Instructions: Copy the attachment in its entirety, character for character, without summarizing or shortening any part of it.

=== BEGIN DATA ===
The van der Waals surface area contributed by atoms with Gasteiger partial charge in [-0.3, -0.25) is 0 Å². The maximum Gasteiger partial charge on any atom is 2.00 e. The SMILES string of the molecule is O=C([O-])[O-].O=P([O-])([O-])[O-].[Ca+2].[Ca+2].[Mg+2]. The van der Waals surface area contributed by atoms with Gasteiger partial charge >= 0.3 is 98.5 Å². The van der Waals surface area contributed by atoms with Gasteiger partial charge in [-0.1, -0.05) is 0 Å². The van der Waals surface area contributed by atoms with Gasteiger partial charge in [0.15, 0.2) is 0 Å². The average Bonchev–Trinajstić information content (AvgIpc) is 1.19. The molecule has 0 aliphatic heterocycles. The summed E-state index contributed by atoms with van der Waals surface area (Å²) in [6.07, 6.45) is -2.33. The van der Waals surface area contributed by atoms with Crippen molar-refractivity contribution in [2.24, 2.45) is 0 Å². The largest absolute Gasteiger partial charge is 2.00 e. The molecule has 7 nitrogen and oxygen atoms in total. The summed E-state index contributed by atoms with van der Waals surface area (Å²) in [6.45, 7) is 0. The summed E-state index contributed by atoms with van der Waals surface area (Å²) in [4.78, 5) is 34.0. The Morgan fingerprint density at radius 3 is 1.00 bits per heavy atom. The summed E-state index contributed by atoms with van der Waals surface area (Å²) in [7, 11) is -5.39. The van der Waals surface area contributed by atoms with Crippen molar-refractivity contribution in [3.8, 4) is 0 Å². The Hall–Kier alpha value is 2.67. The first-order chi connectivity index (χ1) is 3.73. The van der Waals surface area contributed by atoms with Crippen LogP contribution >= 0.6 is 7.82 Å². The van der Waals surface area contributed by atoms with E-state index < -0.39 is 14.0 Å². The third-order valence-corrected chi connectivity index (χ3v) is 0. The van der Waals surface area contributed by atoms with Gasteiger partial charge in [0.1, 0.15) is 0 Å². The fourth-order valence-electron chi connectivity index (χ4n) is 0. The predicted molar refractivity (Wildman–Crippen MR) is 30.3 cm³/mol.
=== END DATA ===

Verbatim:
The van der Waals surface area contributed by atoms with Gasteiger partial charge in [-0.3, -0.25) is 0 Å². The maximum Gasteiger partial charge on any atom is 2.00 e. The SMILES string of the molecule is O=C([O-])[O-].O=P([O-])([O-])[O-].[Ca+2].[Ca+2].[Mg+2]. The van der Waals surface area contributed by atoms with Gasteiger partial charge >= 0.3 is 98.5 Å². The van der Waals surface area contributed by atoms with Gasteiger partial charge in [-0.1, -0.05) is 0 Å². The van der Waals surface area contributed by atoms with Gasteiger partial charge in [0.15, 0.2) is 0 Å². The average Bonchev–Trinajstić information content (AvgIpc) is 1.19. The molecule has 0 aliphatic heterocycles. The summed E-state index contributed by atoms with van der Waals surface area (Å²) in [6.07, 6.45) is -2.33. The van der Waals surface area contributed by atoms with Crippen molar-refractivity contribution in [2.24, 2.45) is 0 Å². The largest absolute Gasteiger partial charge is 2.00 e. The molecule has 7 nitrogen and oxygen atoms in total. The summed E-state index contributed by atoms with van der Waals surface area (Å²) in [6.45, 7) is 0. The summed E-state index contributed by atoms with van der Waals surface area (Å²) in [4.78, 5) is 34.0. The Morgan fingerprint density at radius 3 is 1.00 bits per heavy atom. The summed E-state index contributed by atoms with van der Waals surface area (Å²) in [7, 11) is -5.39. The van der Waals surface area contributed by atoms with Crippen molar-refractivity contribution in [3.8, 4) is 0 Å². The Hall–Kier alpha value is 2.67. The first-order chi connectivity index (χ1) is 3.73. The van der Waals surface area contributed by atoms with Crippen LogP contribution >= 0.6 is 7.82 Å². The van der Waals surface area contributed by atoms with E-state index < -0.39 is 14.0 Å². The third-order valence-corrected chi connectivity index (χ3v) is 0. The van der Waals surface area contributed by atoms with Gasteiger partial charge in [0.1, 0.15) is 0 Å². The fourth-order valence-electron chi connectivity index (χ4n) is 0. The predicted molar refractivity (Wildman–Crippen MR) is 30.3 cm³/mol.